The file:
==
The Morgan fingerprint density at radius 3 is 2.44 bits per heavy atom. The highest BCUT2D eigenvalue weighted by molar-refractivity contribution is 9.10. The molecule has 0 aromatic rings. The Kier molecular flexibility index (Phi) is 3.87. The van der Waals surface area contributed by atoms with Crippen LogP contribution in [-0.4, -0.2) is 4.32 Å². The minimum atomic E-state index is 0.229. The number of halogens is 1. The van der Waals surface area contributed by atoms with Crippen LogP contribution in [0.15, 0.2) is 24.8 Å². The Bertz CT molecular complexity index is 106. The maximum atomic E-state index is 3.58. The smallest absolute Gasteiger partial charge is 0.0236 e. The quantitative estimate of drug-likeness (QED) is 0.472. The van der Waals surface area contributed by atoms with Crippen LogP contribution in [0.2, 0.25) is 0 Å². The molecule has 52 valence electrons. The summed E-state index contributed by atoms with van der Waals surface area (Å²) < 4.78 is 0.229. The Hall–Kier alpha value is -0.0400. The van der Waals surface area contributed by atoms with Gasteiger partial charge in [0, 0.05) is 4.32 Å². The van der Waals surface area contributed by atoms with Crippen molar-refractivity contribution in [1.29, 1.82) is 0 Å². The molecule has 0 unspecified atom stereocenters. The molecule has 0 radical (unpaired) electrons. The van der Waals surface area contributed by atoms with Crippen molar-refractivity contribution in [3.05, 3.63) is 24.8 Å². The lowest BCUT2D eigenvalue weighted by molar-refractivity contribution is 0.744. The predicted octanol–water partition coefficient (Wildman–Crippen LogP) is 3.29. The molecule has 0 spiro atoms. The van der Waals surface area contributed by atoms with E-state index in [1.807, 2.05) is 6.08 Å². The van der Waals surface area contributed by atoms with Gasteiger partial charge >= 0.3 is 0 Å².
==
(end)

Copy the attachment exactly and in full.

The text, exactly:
The Morgan fingerprint density at radius 3 is 2.44 bits per heavy atom. The highest BCUT2D eigenvalue weighted by molar-refractivity contribution is 9.10. The molecule has 0 aromatic rings. The Kier molecular flexibility index (Phi) is 3.87. The van der Waals surface area contributed by atoms with Crippen LogP contribution in [-0.4, -0.2) is 4.32 Å². The minimum atomic E-state index is 0.229. The number of halogens is 1. The van der Waals surface area contributed by atoms with Crippen LogP contribution in [0.15, 0.2) is 24.8 Å². The Bertz CT molecular complexity index is 106. The maximum atomic E-state index is 3.58. The smallest absolute Gasteiger partial charge is 0.0236 e. The quantitative estimate of drug-likeness (QED) is 0.472. The van der Waals surface area contributed by atoms with Crippen LogP contribution in [0.2, 0.25) is 0 Å². The molecule has 52 valence electrons. The summed E-state index contributed by atoms with van der Waals surface area (Å²) < 4.78 is 0.229. The Hall–Kier alpha value is -0.0400. The van der Waals surface area contributed by atoms with Gasteiger partial charge in [0, 0.05) is 4.32 Å². The van der Waals surface area contributed by atoms with Crippen molar-refractivity contribution in [1.29, 1.82) is 0 Å². The molecule has 0 unspecified atom stereocenters. The molecule has 0 radical (unpaired) electrons. The van der Waals surface area contributed by atoms with Crippen molar-refractivity contribution in [3.05, 3.63) is 24.8 Å². The lowest BCUT2D eigenvalue weighted by molar-refractivity contribution is 0.744. The predicted octanol–water partition coefficient (Wildman–Crippen LogP) is 3.29. The molecule has 0 spiro atoms. The van der Waals surface area contributed by atoms with E-state index in [1.807, 2.05) is 6.08 Å². The van der Waals surface area contributed by atoms with Gasteiger partial charge >= 0.3 is 0 Å².